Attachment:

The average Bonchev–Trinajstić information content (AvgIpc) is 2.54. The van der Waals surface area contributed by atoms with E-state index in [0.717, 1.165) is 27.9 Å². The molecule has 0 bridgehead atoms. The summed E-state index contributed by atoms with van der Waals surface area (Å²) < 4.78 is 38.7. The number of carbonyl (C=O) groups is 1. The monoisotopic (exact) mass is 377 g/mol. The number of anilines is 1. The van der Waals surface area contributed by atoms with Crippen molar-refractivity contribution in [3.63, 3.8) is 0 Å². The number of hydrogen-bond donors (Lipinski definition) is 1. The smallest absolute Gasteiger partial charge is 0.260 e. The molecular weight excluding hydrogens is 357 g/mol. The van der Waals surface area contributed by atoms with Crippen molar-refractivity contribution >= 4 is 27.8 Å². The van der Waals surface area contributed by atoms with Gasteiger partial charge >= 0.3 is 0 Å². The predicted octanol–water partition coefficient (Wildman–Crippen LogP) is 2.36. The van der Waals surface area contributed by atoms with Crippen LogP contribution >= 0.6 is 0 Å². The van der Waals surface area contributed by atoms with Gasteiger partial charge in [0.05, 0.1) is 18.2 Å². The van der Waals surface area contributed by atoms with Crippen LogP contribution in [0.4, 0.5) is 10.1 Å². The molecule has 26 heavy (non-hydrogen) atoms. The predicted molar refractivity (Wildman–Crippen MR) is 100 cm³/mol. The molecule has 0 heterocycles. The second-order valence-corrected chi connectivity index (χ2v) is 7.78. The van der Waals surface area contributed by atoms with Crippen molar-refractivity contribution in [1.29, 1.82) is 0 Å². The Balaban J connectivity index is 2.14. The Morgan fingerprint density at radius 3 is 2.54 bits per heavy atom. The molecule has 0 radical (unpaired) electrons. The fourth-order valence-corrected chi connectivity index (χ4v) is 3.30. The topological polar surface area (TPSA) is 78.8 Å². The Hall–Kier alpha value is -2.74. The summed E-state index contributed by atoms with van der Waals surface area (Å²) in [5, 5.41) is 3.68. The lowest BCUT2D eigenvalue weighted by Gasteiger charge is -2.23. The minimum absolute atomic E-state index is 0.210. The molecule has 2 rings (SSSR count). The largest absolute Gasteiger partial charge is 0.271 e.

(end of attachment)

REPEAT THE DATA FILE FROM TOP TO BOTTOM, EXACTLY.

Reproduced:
The average Bonchev–Trinajstić information content (AvgIpc) is 2.54. The van der Waals surface area contributed by atoms with E-state index in [0.717, 1.165) is 27.9 Å². The molecule has 0 bridgehead atoms. The summed E-state index contributed by atoms with van der Waals surface area (Å²) < 4.78 is 38.7. The number of carbonyl (C=O) groups is 1. The monoisotopic (exact) mass is 377 g/mol. The number of anilines is 1. The van der Waals surface area contributed by atoms with Crippen molar-refractivity contribution in [3.63, 3.8) is 0 Å². The number of hydrogen-bond donors (Lipinski definition) is 1. The smallest absolute Gasteiger partial charge is 0.260 e. The molecular weight excluding hydrogens is 357 g/mol. The van der Waals surface area contributed by atoms with Crippen molar-refractivity contribution >= 4 is 27.8 Å². The van der Waals surface area contributed by atoms with Gasteiger partial charge >= 0.3 is 0 Å². The predicted octanol–water partition coefficient (Wildman–Crippen LogP) is 2.36. The van der Waals surface area contributed by atoms with Crippen LogP contribution >= 0.6 is 0 Å². The van der Waals surface area contributed by atoms with Gasteiger partial charge in [0.05, 0.1) is 18.2 Å². The van der Waals surface area contributed by atoms with Crippen LogP contribution in [0.4, 0.5) is 10.1 Å². The molecule has 26 heavy (non-hydrogen) atoms. The predicted molar refractivity (Wildman–Crippen MR) is 100 cm³/mol. The molecule has 0 heterocycles. The second-order valence-corrected chi connectivity index (χ2v) is 7.78. The van der Waals surface area contributed by atoms with Crippen molar-refractivity contribution in [1.29, 1.82) is 0 Å². The Balaban J connectivity index is 2.14. The Morgan fingerprint density at radius 3 is 2.54 bits per heavy atom. The molecule has 0 radical (unpaired) electrons. The fourth-order valence-corrected chi connectivity index (χ4v) is 3.30. The topological polar surface area (TPSA) is 78.8 Å². The Hall–Kier alpha value is -2.74. The summed E-state index contributed by atoms with van der Waals surface area (Å²) in [5, 5.41) is 3.68. The lowest BCUT2D eigenvalue weighted by Gasteiger charge is -2.23. The minimum absolute atomic E-state index is 0.210. The molecule has 2 rings (SSSR count). The largest absolute Gasteiger partial charge is 0.271 e.